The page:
The Most Important Thing

A few years ago, your correspondent was in Denver on the way to the airport to return a rental car, when who should come up on the radio but past President of the Unites States William Jefferson “Bill” Clinton talking to an audience of true believers. Normally your correspondent would punch on past a Clinton speech because he holds all the attraction of a tooth canal, but something in the way he spoke caused your correspondent to pause. Clinton said, “Here is the most important political insight ever. I’m about to tell you the most important truth in the world. Be prepared because the next words out of my mouth will be the most important truth that you must always remember.”

Your correspondent thought to himself, “This doesn’t sound like something that’s true. This sounds more like something that Clinton wants to persuade the listener is true—wants us all to believe is true. I wonder what it is?”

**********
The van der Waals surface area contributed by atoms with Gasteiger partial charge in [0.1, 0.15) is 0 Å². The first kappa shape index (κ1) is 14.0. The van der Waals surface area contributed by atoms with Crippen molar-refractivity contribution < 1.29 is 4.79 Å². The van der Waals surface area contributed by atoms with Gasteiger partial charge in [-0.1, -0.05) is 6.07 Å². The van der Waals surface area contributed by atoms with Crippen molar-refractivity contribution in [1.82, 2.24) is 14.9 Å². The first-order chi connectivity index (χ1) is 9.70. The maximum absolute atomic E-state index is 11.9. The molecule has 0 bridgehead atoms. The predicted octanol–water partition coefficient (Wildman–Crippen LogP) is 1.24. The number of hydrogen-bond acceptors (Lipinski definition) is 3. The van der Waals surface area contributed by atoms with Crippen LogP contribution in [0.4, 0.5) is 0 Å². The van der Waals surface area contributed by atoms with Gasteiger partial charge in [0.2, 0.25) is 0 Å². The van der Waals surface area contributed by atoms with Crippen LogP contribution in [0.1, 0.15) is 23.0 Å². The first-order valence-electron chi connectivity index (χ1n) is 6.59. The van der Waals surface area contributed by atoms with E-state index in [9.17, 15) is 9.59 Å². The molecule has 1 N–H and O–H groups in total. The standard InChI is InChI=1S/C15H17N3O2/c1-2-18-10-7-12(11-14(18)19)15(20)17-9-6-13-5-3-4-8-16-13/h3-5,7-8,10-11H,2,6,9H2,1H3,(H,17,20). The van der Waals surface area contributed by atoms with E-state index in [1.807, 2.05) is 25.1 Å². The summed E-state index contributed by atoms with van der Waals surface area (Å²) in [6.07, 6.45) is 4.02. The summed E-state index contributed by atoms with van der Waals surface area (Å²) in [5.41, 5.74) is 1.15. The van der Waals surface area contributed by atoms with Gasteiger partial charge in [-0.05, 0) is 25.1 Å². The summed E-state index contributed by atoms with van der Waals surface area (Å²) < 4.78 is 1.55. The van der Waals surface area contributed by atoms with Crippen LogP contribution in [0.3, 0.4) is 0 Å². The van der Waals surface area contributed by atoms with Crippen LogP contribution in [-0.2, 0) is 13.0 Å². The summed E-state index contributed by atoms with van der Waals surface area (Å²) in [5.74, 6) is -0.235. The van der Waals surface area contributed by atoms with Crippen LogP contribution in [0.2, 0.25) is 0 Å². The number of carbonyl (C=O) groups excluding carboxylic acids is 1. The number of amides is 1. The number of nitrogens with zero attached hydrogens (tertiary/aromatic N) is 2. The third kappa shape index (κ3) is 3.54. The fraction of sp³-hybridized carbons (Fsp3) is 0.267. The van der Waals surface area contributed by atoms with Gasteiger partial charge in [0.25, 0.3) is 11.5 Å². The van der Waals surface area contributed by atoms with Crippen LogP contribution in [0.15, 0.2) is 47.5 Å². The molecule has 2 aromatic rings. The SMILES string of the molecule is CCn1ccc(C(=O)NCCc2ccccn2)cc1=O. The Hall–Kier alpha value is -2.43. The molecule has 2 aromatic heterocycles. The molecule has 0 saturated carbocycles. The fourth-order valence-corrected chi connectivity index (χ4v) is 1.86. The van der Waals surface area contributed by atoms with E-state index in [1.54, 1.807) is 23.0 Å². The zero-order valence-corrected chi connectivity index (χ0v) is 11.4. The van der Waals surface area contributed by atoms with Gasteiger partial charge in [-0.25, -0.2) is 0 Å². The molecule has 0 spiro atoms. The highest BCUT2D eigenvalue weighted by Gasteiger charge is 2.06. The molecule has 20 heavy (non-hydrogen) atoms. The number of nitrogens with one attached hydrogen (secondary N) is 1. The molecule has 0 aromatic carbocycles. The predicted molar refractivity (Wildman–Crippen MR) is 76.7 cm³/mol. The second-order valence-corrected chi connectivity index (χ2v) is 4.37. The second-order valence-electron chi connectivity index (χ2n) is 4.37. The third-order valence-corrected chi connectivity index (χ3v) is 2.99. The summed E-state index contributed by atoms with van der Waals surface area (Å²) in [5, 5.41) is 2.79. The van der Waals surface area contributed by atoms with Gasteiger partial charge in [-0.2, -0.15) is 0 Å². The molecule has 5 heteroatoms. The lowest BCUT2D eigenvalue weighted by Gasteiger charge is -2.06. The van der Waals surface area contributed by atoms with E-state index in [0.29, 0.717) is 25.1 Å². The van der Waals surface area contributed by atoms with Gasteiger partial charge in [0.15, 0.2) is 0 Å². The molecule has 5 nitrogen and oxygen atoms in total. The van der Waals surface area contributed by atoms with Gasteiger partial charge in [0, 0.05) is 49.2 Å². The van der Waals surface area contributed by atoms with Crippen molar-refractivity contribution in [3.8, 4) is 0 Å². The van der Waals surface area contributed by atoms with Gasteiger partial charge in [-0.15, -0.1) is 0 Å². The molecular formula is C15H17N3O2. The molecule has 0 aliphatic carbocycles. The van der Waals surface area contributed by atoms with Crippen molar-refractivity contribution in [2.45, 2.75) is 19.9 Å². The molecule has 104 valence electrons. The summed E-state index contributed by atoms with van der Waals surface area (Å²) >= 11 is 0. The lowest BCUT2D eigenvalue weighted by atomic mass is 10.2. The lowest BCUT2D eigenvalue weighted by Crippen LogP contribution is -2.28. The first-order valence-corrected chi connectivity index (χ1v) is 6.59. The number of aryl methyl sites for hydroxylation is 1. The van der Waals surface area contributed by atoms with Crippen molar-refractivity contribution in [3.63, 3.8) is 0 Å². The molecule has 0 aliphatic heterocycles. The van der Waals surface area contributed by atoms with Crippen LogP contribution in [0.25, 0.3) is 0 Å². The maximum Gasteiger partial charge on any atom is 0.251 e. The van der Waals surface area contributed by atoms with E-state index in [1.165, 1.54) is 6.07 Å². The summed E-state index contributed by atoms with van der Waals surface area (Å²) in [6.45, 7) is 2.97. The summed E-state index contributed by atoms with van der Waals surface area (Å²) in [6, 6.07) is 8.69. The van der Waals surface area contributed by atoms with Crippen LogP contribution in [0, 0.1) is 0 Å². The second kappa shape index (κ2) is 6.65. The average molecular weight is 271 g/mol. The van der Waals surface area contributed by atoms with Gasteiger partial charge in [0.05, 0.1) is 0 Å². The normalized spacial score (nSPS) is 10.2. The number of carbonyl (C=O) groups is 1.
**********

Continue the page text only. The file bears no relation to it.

Clinton said, “The most important thing is that everybody is equal.” (or words to that effect)

Now one’s immediate reaction might be, “That’s not true! Everybody has differences that make them different, unique, and unequal.”

But such a reaction would be ineffective in arguing with Clinton or one of his supporters. They key is to view the world through Clintons’s intellectual lens, and the phrase that best encapsulates his project is this, “From each according to their ability, to each according to their need.

While there that can be said about this dictum, there is only a single aspect to merit consideration for this argument: there is an inherent inequality between the able and needy, and this inequality is necessary for Clinton’s political project.

Inequality goes beyond the individual to include the geographic distribution of entire economic systems that are arranged in fractal, self-similar clumps, which are inherently unequal. Nobel economist Paul Krugman wrote about the uneven distribution of economic systems back before he became a professional advocate for ideological equality.


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